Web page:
Here is my very near finished chest. Structurally all the joinery work is done. No more tools to touch the outer surfaces of wood from here on. First the sanding coat brings the colour in its most natural state beyond growing from the earth.
Remember that planing the surface of a round tree to flatness reveals previously unseen layers of tropical or temperate growth depending on where in the world it grew in. A recorded history during the life of the tree if you will that tells of deforestation and rainfall, temperatures and even volcanoes and forest fires. This shouldn’t be considered lightly. It’s a brand new unseen sight and revealed firstly to you as the grain is unpeeled layer by layer with each stroking plane cut taken. No colouring and no coloured finish is added by man at this stage. I altered the straight grained drawer fronts because they were too uniform and contrasted too markedly in texture and colour. I chose a block of sapele to make quartered veneers that meet dead centre beneath the handles and sweep up, in and down and out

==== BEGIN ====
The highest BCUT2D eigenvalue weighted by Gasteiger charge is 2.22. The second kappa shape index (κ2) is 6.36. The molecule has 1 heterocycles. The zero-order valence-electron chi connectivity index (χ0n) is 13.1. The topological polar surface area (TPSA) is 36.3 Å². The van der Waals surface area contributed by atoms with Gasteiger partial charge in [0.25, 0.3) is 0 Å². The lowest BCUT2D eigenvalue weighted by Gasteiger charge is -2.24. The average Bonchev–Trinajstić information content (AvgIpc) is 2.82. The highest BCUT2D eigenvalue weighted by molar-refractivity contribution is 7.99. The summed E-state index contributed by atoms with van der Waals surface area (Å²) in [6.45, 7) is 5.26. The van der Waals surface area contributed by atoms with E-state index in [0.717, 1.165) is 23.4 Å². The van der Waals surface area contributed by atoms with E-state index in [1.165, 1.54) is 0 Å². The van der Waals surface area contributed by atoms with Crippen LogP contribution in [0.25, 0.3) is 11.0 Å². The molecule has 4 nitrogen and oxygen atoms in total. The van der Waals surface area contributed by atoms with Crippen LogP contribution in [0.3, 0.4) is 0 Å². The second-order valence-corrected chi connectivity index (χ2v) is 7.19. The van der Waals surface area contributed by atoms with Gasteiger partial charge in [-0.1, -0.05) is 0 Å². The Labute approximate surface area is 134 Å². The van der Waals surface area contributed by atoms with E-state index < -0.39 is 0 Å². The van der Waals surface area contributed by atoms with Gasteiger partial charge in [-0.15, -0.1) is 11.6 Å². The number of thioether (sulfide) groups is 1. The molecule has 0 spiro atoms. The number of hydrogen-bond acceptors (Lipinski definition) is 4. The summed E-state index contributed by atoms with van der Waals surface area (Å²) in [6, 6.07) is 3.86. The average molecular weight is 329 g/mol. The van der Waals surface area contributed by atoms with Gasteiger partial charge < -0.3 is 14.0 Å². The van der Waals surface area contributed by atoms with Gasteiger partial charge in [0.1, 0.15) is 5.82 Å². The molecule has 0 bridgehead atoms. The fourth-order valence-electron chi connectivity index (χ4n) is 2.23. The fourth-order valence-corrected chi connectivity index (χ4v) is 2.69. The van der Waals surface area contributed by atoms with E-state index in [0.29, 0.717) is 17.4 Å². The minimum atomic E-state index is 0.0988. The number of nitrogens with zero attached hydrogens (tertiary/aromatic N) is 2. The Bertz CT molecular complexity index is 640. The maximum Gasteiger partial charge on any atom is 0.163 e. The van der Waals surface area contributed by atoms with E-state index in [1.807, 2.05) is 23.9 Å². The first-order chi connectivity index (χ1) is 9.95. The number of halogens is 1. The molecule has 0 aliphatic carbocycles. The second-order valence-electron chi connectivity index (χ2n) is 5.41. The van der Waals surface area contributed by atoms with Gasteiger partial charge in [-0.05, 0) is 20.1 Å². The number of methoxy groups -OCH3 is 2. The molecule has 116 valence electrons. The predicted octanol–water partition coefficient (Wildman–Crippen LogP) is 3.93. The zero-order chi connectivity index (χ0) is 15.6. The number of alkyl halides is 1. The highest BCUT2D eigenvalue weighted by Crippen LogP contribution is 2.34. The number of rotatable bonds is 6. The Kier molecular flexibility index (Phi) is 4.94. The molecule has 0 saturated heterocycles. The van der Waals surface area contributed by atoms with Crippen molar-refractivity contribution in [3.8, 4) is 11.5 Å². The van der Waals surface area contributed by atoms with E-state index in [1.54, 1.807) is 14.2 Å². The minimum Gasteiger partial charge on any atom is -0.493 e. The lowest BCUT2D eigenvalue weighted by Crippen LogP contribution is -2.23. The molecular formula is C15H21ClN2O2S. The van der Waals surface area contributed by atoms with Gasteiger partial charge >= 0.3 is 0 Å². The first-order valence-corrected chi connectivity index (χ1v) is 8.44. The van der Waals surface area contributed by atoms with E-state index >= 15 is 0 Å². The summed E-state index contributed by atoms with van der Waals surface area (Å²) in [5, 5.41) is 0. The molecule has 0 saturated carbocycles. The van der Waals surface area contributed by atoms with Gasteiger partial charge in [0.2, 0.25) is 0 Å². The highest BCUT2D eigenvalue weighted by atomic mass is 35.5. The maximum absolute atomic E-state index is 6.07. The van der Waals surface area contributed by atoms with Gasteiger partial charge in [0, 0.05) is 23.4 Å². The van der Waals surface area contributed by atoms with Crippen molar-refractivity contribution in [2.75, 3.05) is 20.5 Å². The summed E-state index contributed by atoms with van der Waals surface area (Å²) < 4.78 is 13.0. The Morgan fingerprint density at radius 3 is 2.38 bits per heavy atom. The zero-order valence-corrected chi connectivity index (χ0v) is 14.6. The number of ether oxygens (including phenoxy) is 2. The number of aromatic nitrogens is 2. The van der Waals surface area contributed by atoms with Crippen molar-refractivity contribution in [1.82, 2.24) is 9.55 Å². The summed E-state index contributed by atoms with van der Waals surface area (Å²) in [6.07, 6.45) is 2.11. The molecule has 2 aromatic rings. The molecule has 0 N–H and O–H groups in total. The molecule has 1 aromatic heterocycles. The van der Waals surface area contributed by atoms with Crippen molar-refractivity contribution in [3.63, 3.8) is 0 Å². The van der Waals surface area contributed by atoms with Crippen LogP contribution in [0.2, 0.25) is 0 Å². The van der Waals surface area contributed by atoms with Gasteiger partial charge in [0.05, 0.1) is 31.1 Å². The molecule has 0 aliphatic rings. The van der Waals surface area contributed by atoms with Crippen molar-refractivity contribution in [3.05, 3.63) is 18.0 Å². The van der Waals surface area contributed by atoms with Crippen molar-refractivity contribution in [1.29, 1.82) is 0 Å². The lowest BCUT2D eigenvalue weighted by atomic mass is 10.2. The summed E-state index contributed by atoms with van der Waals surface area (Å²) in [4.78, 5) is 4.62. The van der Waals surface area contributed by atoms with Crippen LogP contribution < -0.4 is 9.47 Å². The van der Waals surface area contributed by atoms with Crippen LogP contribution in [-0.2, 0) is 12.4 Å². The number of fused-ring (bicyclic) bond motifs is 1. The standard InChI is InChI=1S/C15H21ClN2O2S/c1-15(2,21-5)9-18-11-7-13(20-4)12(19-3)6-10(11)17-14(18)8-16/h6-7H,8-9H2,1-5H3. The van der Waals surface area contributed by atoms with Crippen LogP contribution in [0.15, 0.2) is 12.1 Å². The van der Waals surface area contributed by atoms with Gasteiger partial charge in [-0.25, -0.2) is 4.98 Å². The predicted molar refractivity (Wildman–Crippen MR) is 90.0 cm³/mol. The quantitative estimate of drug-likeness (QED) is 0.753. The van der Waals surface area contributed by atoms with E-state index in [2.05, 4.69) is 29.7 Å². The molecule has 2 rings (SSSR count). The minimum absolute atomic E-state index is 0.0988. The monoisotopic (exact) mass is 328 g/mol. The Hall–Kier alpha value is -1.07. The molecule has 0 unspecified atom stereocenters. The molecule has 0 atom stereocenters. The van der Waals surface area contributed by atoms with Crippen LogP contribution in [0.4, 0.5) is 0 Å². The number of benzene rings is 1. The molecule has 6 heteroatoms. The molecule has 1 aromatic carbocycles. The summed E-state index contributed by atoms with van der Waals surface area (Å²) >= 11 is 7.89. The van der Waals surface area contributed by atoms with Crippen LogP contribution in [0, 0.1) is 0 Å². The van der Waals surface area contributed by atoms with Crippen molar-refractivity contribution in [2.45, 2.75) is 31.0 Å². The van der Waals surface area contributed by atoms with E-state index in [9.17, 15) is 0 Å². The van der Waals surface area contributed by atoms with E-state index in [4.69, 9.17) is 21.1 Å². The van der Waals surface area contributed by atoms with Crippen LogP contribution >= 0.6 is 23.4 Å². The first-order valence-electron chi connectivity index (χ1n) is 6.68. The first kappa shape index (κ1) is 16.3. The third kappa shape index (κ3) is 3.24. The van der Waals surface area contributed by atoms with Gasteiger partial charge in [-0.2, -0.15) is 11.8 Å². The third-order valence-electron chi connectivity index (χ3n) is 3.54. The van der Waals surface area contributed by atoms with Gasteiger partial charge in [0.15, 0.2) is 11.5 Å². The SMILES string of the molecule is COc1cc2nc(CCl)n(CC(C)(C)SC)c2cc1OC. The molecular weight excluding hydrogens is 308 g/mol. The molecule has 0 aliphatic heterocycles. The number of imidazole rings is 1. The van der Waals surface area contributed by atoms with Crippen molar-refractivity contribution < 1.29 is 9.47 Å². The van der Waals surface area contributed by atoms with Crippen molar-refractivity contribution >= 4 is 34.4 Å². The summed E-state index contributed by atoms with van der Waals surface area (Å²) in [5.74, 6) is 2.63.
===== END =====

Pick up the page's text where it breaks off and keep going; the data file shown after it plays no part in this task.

. This I chose to do because of the swirling dominance at the upper half of the box front. This brought a balance I couldn’t get with what I first had.
My drawer handles are made from four pieces of sapele. I make one in a few minutes using a dovetailed joint inside the pieces. Fitting them takes about the same time. I think I can make and fit a handle like this in about ten minutes.
To bring relief to the flatness and to accentuate the drawers, I added something we call cockbead. It’s a clever feature that was not, repeat not, merely decorative. So let’s talk about that some other time soon.
It’s these insights that make the difference at many levels of developing skills. I lined the inside of the cockbead with a black line 3mm wide made from some ebony. I like the crisp and stark delineation this brings on pieces made with certain woods. On the upper section of the box, where the lid separates from the base area of the box, I rebated a cockbead. Once firm and secure I used a Sellers’ technique to insert further ebony inlay between the lid box and cockbead.
On the raised panel lid I brought the same accentuation by lining the reveal that houses the raised panels. I built up the coats and these three images show the three levels of coat build up. In another blog I will show the chest in absolute completeness.
I have so enjoyed making these chests in woodworkingmasterclasses.com. I hope that you have too!